Farmers market owners stay busy

They’re making plans for next season.

Just because farm markets have closed for the winter doesn’t mean their owners are idle. Most Daytonians who travel North Main Street on Saturdays have noticed – or stopped by – the Farmers Market in the parking lot of Shiloh UCC church, at the corner of Main Street and Philadelphia Drive. During the summer into October, the lot is usually crowded with people searching for their favorite vegetables, fruits, baked goods, flowers and much more. But work doesn’t stop for the former and current owners of the market, and many others, during the winter months.

“Zella Cook, who owns a farm with her husband, Stephen, approached us in 1999 about using the parking lot for a farmers market on Saturdays,” said church administrator Ashley Pack.

The Cooks knew area farmers and gardeners and began recruiting a variety of vendors to set up booths in the market, which soon attracted shoppers every Saturday.

“We ran that market for 20 years, then another 10 at Wegerzyn, and decided to retire and work from home,” said Stephen. Today, he and Ella run the market at their farm, just north of New Lebanon. Their website is

“Now, we just have honey, but in May, we’ll start having vegetable, flower and bedding plants.” During the winter, they stay busy with machinery upkeep, ordering seeds, and making plans for next season. “We’re busy, but less busy than in the summer months, and we have time to just sit by the fireplace.”

While they had Shiloh Market, Trotwood resident Tasha Jenkins was making candles and had a booth at the Yellow Cab Company in downtown Dayton.

“Zella saw my booth at Yellow Cab and invited me to join the market,” she said. “I did, and my business really picked up there.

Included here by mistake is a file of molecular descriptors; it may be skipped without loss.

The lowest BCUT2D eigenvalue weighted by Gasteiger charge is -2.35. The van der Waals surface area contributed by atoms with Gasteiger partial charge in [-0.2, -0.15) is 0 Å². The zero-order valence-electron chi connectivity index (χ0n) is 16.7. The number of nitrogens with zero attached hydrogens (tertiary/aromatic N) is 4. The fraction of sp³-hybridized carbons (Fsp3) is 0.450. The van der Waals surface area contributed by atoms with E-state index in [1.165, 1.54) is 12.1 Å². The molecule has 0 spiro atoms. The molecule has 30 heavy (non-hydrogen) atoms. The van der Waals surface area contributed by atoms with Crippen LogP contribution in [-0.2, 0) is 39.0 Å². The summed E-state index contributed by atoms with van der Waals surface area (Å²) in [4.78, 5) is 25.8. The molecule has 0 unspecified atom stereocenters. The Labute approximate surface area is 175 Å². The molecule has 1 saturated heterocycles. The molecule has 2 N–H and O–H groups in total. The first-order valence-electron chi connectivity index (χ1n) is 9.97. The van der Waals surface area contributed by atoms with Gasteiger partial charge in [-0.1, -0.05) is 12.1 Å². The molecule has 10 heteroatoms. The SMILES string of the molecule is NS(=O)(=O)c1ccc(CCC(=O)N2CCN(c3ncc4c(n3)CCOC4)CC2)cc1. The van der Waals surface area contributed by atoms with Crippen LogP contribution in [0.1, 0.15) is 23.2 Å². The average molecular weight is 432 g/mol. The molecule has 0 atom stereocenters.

“In 2019, when they wanted to retire, Zella approached me and asked if I wanted to run it. I found a few friends to help, but did it myself the first year.

“We average about 15 vendors a week, maybe more, during the summer – a variety of baked goods, homemade noodles, sauces, seasonings, ceramics, flowers and seasonal foods like kale, lettuce tomatoes, cucumbers, greens, beans, a variety of peas, okra, squash, zucchini, cabbage and hot peppers. Peaches and apples are sourced through another farm, and our last few weeks we had huge pots of mums. And some weeks, we have food trucks.

“I also work at Helping Hands Farm in Trotwood and bring in produce from there.”

The market’s last day of the season was Oct. 8, the second Saturday of the month, but it will open again on the second Saturday in May. The day after the market closing, the church has an annual Pumpkin Fest through Oct. 31, with pumpkins of all sizes and shapes for sale, storytelling and other children’s activities.

And Tasha will stay busy making candles and jewelry, and coordinating the Northmont Community indoor markets inside Meadowbrook Country Club, a fall market in November and holiday market in December. “The Northmont Community Market’s Winter Market will take place on Sunday, Nov. 13, and Dec. 4 from 12 to 4 p.m. It is held in the ballroom of Meadowbrook at Clayton,” she said.

In September, she had a booth at Aullwood’s Fall Festival of her “Common Scents” candles, and had produce at Englewood’s Market. “I’ll still have a booth for my candles and jewelry at Yellow Cab during the days on Sundays, and will coordinate and have a booth at some winter events.” In April, she’ll probably return to the Bellbrook Sugar Maple Festival.

“I work with Helping Hands after the market closes, too,” she said.

To keep up with her winter markets and candles, go to her Facebook page, Tasha’s Common Scents.

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